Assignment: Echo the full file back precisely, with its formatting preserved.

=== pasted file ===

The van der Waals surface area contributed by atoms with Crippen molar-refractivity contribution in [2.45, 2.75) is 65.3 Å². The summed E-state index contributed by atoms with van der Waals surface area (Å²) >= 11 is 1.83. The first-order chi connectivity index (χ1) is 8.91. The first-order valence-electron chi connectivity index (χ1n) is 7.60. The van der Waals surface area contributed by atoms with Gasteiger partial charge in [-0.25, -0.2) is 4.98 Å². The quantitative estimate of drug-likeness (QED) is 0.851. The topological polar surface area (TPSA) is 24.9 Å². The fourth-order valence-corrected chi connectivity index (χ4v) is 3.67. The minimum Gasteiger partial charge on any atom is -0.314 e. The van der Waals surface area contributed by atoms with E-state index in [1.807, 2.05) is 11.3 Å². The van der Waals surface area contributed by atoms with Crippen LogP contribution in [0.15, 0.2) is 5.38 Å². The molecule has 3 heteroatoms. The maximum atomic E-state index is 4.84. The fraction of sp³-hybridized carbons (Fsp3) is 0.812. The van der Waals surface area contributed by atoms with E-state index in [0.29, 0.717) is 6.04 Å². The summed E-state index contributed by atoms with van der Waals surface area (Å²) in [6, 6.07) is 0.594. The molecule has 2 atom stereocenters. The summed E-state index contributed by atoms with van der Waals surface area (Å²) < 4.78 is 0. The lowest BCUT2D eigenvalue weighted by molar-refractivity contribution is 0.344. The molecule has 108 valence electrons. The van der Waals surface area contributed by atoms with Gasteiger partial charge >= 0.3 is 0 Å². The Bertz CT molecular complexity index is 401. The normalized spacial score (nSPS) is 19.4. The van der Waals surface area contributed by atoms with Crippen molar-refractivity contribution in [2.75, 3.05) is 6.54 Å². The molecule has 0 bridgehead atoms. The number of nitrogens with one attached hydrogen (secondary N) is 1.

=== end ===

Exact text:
The van der Waals surface area contributed by atoms with Crippen molar-refractivity contribution in [2.45, 2.75) is 65.3 Å². The summed E-state index contributed by atoms with van der Waals surface area (Å²) >= 11 is 1.83. The first-order chi connectivity index (χ1) is 8.91. The first-order valence-electron chi connectivity index (χ1n) is 7.60. The van der Waals surface area contributed by atoms with Gasteiger partial charge in [-0.25, -0.2) is 4.98 Å². The quantitative estimate of drug-likeness (QED) is 0.851. The topological polar surface area (TPSA) is 24.9 Å². The fourth-order valence-corrected chi connectivity index (χ4v) is 3.67. The minimum Gasteiger partial charge on any atom is -0.314 e. The van der Waals surface area contributed by atoms with E-state index in [1.807, 2.05) is 11.3 Å². The van der Waals surface area contributed by atoms with Crippen LogP contribution in [0.15, 0.2) is 5.38 Å². The molecule has 3 heteroatoms. The maximum atomic E-state index is 4.84. The fraction of sp³-hybridized carbons (Fsp3) is 0.812. The van der Waals surface area contributed by atoms with E-state index in [0.29, 0.717) is 6.04 Å². The summed E-state index contributed by atoms with van der Waals surface area (Å²) in [6, 6.07) is 0.594. The molecule has 2 atom stereocenters. The summed E-state index contributed by atoms with van der Waals surface area (Å²) < 4.78 is 0. The lowest BCUT2D eigenvalue weighted by molar-refractivity contribution is 0.344. The molecule has 108 valence electrons. The van der Waals surface area contributed by atoms with Gasteiger partial charge >= 0.3 is 0 Å². The Bertz CT molecular complexity index is 401. The normalized spacial score (nSPS) is 19.4. The van der Waals surface area contributed by atoms with Crippen molar-refractivity contribution in [2.75, 3.05) is 6.54 Å². The molecule has 0 bridgehead atoms. The number of nitrogens with one attached hydrogen (secondary N) is 1.